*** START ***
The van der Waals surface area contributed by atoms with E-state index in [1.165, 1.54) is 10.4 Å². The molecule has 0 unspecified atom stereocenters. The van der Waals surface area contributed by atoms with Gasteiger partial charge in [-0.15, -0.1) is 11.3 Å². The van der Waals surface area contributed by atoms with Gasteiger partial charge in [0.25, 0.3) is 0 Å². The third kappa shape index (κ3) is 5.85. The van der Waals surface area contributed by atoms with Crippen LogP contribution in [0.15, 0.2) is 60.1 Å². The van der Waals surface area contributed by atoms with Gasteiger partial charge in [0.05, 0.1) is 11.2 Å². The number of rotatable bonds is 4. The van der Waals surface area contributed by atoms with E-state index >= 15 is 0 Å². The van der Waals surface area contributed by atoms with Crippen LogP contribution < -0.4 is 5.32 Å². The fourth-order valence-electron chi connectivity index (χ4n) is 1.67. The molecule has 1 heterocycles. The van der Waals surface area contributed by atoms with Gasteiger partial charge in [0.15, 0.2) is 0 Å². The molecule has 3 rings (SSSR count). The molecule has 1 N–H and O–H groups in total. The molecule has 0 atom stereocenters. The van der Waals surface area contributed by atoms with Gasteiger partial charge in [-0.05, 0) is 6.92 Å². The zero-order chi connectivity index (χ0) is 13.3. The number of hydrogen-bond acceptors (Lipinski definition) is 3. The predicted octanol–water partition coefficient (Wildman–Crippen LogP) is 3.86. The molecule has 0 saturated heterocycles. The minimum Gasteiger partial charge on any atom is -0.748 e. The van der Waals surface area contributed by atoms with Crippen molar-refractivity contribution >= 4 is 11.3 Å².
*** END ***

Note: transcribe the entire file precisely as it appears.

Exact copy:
The van der Waals surface area contributed by atoms with E-state index in [1.165, 1.54) is 10.4 Å². The molecule has 0 unspecified atom stereocenters. The van der Waals surface area contributed by atoms with Gasteiger partial charge in [-0.15, -0.1) is 11.3 Å². The van der Waals surface area contributed by atoms with Gasteiger partial charge in [0.25, 0.3) is 0 Å². The third kappa shape index (κ3) is 5.85. The van der Waals surface area contributed by atoms with Crippen LogP contribution in [0.15, 0.2) is 60.1 Å². The van der Waals surface area contributed by atoms with Gasteiger partial charge in [0.05, 0.1) is 11.2 Å². The number of rotatable bonds is 4. The van der Waals surface area contributed by atoms with E-state index >= 15 is 0 Å². The van der Waals surface area contributed by atoms with Crippen LogP contribution < -0.4 is 5.32 Å². The fourth-order valence-electron chi connectivity index (χ4n) is 1.67. The molecule has 1 heterocycles. The van der Waals surface area contributed by atoms with Gasteiger partial charge in [0.15, 0.2) is 0 Å². The molecule has 3 rings (SSSR count). The molecule has 1 N–H and O–H groups in total. The molecule has 0 atom stereocenters. The van der Waals surface area contributed by atoms with Gasteiger partial charge in [-0.05, 0) is 6.92 Å². The zero-order chi connectivity index (χ0) is 13.3. The number of hydrogen-bond acceptors (Lipinski definition) is 3. The predicted octanol–water partition coefficient (Wildman–Crippen LogP) is 3.86. The molecule has 0 saturated heterocycles. The minimum Gasteiger partial charge on any atom is -0.748 e. The van der Waals surface area contributed by atoms with Crippen molar-refractivity contribution >= 4 is 11.3 Å².